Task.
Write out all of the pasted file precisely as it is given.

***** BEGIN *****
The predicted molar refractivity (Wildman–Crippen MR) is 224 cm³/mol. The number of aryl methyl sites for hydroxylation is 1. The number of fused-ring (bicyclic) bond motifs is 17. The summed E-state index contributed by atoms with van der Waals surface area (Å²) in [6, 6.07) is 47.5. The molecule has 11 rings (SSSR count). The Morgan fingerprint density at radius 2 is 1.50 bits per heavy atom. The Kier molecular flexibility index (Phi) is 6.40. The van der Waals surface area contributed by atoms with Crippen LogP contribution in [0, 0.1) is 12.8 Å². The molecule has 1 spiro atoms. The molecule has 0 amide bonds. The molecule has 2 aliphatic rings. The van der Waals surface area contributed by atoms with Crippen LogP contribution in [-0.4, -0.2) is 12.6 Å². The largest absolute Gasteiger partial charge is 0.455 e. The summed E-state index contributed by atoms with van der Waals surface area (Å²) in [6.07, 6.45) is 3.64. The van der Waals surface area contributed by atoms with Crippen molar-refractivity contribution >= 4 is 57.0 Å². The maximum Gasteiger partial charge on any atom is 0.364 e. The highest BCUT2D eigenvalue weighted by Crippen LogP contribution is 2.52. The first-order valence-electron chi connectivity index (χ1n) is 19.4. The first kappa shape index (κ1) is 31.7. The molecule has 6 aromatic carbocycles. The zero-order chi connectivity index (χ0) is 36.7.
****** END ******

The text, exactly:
The predicted molar refractivity (Wildman–Crippen MR) is 224 cm³/mol. The number of aryl methyl sites for hydroxylation is 1. The number of fused-ring (bicyclic) bond motifs is 17. The summed E-state index contributed by atoms with van der Waals surface area (Å²) in [6, 6.07) is 47.5. The molecule has 11 rings (SSSR count). The Morgan fingerprint density at radius 2 is 1.50 bits per heavy atom. The Kier molecular flexibility index (Phi) is 6.40. The van der Waals surface area contributed by atoms with Crippen LogP contribution in [0, 0.1) is 12.8 Å². The molecule has 1 spiro atoms. The molecule has 0 amide bonds. The molecule has 2 aliphatic rings. The van der Waals surface area contributed by atoms with Crippen LogP contribution in [-0.4, -0.2) is 12.6 Å². The largest absolute Gasteiger partial charge is 0.455 e. The summed E-state index contributed by atoms with van der Waals surface area (Å²) in [6.07, 6.45) is 3.64. The van der Waals surface area contributed by atoms with Crippen molar-refractivity contribution >= 4 is 57.0 Å². The maximum Gasteiger partial charge on any atom is 0.364 e. The highest BCUT2D eigenvalue weighted by Crippen LogP contribution is 2.52. The first-order valence-electron chi connectivity index (χ1n) is 19.4. The first kappa shape index (κ1) is 31.7. The molecule has 6 aromatic carbocycles. The zero-order chi connectivity index (χ0) is 36.7.